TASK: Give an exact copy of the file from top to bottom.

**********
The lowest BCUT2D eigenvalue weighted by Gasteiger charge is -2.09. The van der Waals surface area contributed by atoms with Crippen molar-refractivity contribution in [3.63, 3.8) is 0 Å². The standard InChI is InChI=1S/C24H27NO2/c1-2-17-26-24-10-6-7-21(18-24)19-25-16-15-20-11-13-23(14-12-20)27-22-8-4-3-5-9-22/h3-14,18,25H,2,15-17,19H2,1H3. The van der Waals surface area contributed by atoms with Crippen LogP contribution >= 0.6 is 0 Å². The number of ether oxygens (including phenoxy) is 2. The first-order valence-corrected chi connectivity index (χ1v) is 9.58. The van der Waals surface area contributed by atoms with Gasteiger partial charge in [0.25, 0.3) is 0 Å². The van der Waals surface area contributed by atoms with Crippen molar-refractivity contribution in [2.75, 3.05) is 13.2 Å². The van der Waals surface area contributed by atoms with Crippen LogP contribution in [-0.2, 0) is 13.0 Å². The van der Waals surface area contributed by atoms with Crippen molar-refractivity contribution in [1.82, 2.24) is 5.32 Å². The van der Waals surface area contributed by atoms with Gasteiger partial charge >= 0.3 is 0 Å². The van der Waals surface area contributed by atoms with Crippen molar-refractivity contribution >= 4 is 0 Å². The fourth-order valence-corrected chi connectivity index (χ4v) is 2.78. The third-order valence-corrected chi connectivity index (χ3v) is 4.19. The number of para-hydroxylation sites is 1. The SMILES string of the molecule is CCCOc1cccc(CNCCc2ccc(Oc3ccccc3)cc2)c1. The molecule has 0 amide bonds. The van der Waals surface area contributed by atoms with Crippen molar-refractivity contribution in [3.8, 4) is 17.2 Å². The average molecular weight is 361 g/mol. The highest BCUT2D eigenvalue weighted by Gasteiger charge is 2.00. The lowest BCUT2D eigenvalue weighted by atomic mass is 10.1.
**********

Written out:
The lowest BCUT2D eigenvalue weighted by Gasteiger charge is -2.09. The van der Waals surface area contributed by atoms with Crippen molar-refractivity contribution in [3.63, 3.8) is 0 Å². The standard InChI is InChI=1S/C24H27NO2/c1-2-17-26-24-10-6-7-21(18-24)19-25-16-15-20-11-13-23(14-12-20)27-22-8-4-3-5-9-22/h3-14,18,25H,2,15-17,19H2,1H3. The van der Waals surface area contributed by atoms with Crippen LogP contribution >= 0.6 is 0 Å². The number of ether oxygens (including phenoxy) is 2. The first-order valence-corrected chi connectivity index (χ1v) is 9.58. The van der Waals surface area contributed by atoms with Gasteiger partial charge in [0.25, 0.3) is 0 Å². The van der Waals surface area contributed by atoms with Crippen molar-refractivity contribution in [2.75, 3.05) is 13.2 Å². The van der Waals surface area contributed by atoms with Crippen LogP contribution in [-0.2, 0) is 13.0 Å². The van der Waals surface area contributed by atoms with Crippen molar-refractivity contribution in [1.82, 2.24) is 5.32 Å². The van der Waals surface area contributed by atoms with Gasteiger partial charge >= 0.3 is 0 Å². The van der Waals surface area contributed by atoms with Crippen molar-refractivity contribution >= 4 is 0 Å². The fourth-order valence-corrected chi connectivity index (χ4v) is 2.78. The third-order valence-corrected chi connectivity index (χ3v) is 4.19. The number of para-hydroxylation sites is 1. The SMILES string of the molecule is CCCOc1cccc(CNCCc2ccc(Oc3ccccc3)cc2)c1. The molecule has 0 amide bonds. The van der Waals surface area contributed by atoms with Crippen molar-refractivity contribution in [3.8, 4) is 17.2 Å². The average molecular weight is 361 g/mol. The highest BCUT2D eigenvalue weighted by Gasteiger charge is 2.00. The lowest BCUT2D eigenvalue weighted by atomic mass is 10.1.